This paper studies the relationship between public education and pay-as-you-go social security in a representative democracy, where the government reacts both to voting and lobbying activities of workers and pensioners. While an intergenerational conflict prevails concerning actual social security contributions, workers may prefer public education for its positive effect on later pension benefits. Population aging diminishes the relative lobbying power of pensioners, leading to a higher contribution rate, educational expansion, and higher per capita income growth.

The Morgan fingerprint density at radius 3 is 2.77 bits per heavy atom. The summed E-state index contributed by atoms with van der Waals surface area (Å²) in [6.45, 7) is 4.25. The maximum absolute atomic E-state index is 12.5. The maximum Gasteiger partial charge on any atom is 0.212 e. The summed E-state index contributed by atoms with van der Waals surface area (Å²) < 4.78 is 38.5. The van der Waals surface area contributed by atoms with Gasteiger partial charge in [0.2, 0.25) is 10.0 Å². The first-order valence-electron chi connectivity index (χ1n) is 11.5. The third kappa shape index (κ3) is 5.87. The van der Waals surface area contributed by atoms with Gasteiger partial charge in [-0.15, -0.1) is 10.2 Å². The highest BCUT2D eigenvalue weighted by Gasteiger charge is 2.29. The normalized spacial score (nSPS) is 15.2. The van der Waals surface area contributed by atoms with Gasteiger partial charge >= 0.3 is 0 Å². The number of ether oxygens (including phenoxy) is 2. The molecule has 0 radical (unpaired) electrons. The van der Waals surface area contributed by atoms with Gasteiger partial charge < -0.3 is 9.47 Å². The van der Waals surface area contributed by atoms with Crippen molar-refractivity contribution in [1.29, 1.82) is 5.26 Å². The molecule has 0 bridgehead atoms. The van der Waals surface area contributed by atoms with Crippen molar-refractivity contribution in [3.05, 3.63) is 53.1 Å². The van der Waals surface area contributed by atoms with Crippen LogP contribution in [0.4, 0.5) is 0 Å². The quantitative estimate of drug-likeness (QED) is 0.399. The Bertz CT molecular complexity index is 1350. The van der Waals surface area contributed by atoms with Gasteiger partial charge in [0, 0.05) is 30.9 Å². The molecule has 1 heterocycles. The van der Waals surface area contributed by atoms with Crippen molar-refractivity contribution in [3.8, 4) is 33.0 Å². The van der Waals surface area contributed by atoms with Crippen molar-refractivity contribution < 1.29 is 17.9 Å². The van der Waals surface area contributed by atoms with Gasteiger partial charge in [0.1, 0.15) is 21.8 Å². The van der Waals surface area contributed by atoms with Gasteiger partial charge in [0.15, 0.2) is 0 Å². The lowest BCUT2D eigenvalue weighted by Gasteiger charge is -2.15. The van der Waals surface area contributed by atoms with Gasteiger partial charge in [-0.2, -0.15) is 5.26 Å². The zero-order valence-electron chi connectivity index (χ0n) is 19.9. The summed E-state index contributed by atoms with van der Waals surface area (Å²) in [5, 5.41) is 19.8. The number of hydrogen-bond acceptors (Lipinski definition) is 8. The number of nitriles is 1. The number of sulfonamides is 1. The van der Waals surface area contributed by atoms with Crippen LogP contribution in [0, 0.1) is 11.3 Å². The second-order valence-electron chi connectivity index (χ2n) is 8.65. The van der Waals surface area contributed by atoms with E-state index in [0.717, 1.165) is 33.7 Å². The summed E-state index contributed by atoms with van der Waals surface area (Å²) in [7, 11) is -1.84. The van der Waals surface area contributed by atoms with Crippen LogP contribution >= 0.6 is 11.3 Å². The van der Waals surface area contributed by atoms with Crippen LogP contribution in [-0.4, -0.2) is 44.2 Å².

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Received: 05 April 1999/Accepted: 20 December 1999
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Kemnitz, A. Social security, public education, and growth in a representative democracy. J Popul Econ 13, 443–462 (2000). https://doi.org/10.1007/s001480050146
- JEL classifications: D72
- Key words: Pensions